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CoworkingSpaces = Low-budget pop-up labs

20. Februar 2010

Science Parks vs. Boutique Labs (via
Innovation watchers say today’s hottest startup incubators are small, nimble outfits that collaborate and leverage their strengths via the Web

Kitchen Budapest, or Kibu an artists‘ colony of sorts on a hip street in downtown Budapest, Kibu is what Townsend, research director at the Institute for the Future, describes as a „pop-up lab.“

Founded in 2007 with a few million dollars from Magyar Telekom, Kibu leases space in a small, loft-like building to a couple of dozen people with the hope that common interests and random encounters will bring them together to create digital media and communications products. It already has had a promising commercial success: Software startup Prezi developed a tool to make visually interesting presentations that some analysts say could challenge Microsoft (MSFT)’s PowerPoint.

While Kibu is hardly a science park—it’s not affiliated with a university or research institute, for instance—it could mark a turning point in product development. For the last 40 years, research parks have been the model for moving ideas from university labs into the marketplace. The parks also have strived to incubate startups that could grow into corporations that would keep their headquarters and talent close to home.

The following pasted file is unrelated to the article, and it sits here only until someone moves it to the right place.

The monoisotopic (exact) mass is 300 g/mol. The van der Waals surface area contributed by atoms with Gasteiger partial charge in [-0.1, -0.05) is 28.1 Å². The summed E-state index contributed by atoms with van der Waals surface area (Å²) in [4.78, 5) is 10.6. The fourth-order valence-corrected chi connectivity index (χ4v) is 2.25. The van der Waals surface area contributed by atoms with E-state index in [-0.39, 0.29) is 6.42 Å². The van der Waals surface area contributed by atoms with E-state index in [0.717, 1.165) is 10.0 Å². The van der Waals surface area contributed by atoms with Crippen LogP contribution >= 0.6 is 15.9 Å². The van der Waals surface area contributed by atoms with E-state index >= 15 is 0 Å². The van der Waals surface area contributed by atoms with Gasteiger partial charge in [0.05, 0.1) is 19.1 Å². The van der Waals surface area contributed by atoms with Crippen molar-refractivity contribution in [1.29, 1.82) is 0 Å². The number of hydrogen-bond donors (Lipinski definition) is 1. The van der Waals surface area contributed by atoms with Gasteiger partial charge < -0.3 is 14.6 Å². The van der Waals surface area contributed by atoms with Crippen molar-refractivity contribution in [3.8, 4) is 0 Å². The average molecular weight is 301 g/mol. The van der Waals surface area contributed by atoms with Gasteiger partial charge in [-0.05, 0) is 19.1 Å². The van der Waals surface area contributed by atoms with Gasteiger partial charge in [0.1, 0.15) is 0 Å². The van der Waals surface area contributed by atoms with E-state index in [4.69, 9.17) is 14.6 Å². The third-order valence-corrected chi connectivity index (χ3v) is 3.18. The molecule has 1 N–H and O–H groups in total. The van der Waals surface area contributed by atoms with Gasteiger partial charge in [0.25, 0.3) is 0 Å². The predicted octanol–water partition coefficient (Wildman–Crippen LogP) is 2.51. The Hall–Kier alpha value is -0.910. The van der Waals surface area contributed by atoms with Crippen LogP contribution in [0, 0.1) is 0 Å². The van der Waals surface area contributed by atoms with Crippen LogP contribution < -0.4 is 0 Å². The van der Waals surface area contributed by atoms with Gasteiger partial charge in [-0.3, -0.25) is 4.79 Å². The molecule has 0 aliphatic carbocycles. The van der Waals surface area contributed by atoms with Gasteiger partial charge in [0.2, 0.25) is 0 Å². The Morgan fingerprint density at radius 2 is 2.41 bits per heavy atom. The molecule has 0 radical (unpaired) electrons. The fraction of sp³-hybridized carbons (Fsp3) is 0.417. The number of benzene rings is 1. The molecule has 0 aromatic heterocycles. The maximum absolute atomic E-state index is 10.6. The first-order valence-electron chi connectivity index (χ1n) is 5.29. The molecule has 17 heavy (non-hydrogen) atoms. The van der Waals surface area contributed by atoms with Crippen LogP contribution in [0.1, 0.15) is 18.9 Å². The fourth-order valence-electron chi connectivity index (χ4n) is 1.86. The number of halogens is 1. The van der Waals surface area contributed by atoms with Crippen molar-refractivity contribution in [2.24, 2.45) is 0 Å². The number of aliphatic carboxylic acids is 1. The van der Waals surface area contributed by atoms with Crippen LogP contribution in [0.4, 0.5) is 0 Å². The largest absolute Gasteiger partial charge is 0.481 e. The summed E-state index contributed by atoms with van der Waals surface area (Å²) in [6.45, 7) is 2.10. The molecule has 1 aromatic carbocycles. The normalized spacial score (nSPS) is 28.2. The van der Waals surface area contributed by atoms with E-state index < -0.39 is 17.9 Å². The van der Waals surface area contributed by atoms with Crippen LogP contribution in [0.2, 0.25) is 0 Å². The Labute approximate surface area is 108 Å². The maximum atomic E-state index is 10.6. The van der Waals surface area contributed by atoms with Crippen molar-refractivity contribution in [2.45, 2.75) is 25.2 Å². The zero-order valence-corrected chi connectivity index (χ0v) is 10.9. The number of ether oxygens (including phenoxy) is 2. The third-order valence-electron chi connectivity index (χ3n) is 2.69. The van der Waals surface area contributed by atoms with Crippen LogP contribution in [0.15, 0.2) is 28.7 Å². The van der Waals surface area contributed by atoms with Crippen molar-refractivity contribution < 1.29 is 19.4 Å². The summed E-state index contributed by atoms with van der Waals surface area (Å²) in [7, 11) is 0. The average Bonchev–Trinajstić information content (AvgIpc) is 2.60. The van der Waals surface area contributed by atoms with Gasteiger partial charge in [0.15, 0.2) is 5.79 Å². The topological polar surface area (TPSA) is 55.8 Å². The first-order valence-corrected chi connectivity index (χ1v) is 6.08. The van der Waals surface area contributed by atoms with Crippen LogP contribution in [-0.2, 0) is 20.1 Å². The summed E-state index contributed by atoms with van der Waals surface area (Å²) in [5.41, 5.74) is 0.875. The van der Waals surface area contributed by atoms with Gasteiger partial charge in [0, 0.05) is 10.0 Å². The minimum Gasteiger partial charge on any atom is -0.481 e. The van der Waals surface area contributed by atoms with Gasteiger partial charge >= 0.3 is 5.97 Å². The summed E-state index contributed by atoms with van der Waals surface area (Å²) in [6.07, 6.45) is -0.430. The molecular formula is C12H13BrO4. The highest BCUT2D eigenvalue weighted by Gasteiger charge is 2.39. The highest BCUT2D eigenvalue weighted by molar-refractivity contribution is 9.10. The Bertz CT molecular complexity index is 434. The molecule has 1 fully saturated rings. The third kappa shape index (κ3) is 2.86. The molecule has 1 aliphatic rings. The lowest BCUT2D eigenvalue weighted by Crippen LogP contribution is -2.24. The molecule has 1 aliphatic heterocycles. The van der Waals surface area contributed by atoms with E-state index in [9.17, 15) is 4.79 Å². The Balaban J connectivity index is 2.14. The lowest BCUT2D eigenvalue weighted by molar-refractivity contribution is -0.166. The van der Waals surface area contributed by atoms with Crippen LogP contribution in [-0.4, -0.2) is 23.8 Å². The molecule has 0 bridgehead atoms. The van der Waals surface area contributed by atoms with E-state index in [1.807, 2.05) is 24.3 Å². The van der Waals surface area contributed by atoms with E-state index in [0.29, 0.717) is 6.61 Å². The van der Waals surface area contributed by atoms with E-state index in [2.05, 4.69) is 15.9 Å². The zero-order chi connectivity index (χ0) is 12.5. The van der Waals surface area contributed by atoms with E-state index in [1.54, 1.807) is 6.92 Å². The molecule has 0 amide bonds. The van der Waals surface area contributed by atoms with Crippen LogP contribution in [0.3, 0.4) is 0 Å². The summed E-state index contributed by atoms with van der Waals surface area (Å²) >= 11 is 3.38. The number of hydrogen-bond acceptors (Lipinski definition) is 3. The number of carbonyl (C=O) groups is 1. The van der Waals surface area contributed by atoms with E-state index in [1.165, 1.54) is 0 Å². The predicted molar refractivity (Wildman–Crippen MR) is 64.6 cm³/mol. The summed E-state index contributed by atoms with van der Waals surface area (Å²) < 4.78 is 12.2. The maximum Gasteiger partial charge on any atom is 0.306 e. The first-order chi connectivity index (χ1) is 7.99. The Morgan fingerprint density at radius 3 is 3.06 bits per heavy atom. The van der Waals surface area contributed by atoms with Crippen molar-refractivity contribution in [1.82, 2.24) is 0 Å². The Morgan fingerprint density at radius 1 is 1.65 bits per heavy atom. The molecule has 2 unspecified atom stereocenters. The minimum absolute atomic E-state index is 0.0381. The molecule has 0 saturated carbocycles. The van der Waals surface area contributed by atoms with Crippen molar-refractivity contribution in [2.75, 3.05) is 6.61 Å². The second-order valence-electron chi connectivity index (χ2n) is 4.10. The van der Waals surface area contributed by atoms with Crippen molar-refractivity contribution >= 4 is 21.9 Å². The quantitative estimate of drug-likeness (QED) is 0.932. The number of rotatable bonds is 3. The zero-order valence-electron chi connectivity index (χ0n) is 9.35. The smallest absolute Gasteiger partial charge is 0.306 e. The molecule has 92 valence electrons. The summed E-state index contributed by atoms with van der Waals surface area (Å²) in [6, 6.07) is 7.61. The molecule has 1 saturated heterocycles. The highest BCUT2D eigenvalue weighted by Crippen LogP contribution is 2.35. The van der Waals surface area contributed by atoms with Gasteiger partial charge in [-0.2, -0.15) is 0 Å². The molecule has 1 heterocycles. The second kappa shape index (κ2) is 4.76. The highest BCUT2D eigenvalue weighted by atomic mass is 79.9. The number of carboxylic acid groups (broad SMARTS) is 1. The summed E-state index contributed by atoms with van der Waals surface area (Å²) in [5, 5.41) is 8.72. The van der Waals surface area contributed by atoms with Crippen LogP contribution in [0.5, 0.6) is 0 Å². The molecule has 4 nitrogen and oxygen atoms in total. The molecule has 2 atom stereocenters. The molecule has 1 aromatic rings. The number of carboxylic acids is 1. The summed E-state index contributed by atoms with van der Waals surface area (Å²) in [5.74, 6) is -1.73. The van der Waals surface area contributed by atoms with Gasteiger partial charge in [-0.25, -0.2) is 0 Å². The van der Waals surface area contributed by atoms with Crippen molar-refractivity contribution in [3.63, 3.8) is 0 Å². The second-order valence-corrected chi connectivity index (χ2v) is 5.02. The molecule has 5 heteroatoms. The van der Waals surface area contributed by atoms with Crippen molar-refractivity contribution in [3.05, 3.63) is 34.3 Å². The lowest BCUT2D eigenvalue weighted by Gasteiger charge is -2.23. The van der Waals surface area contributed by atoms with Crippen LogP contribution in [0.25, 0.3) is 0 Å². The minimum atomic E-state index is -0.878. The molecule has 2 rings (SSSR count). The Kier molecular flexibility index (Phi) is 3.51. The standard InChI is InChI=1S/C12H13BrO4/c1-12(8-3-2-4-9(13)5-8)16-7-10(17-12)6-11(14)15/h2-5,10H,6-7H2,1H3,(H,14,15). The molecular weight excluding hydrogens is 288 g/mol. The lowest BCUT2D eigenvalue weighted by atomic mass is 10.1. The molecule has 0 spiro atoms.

That campus-centric view is becoming out of date, Townsend argues in a study to be released at the International Association of Science Parks annual conference June 1-4 at North Carolina’s Research Triangle Park. As Web 2.0 tools and telecommunication make it easier for inventors, engineers, designers, and entrepreneurs to work wherever they want, they also are fostering novel kinds of „knowledge ecosystems.“

Low-budget pop-up labs like Kibu are but one example of new kinds of physical spaces for collaboration tracked by Townsend as part of an Institute for the Future project called Science in Place. There also are „boutique research parks“ like Snowpolis, in Vuokatti, Finland, which specializes in cold-weather technology for sportswear. In addition, there are „coworking hubs“ that are shared office spaces for clusters of tech startups in big cities, „mobile incubators“ that shift lab facilities from place to place as companies develop, and even „disposable labs“ that may be set up for a specific purpose for just a few months.

To stay relevant in the 21st century university science parks cannot remain islands. They will have to develop links to other clusters of creativity far beyond their campuses, be it with other university-based science parks or bohemian hangouts in Budapest or Berlin.

One Comment leave one →
  1. 23. Juli 2010 11:59 am

    Extremely interesting insights from which we at Aachen can learn a lot. The strong Aachen university RWTH pops out a lot of technology-based start-ups, still having their seed phase in ‚closed shop‘ labs.

    The idea is to create an open space – outside campus within the tech park TPH – for RWTH spin-off teams and coworkers to connect and to interact ideally.

    I’m very interested in more best practice examples and experiences.

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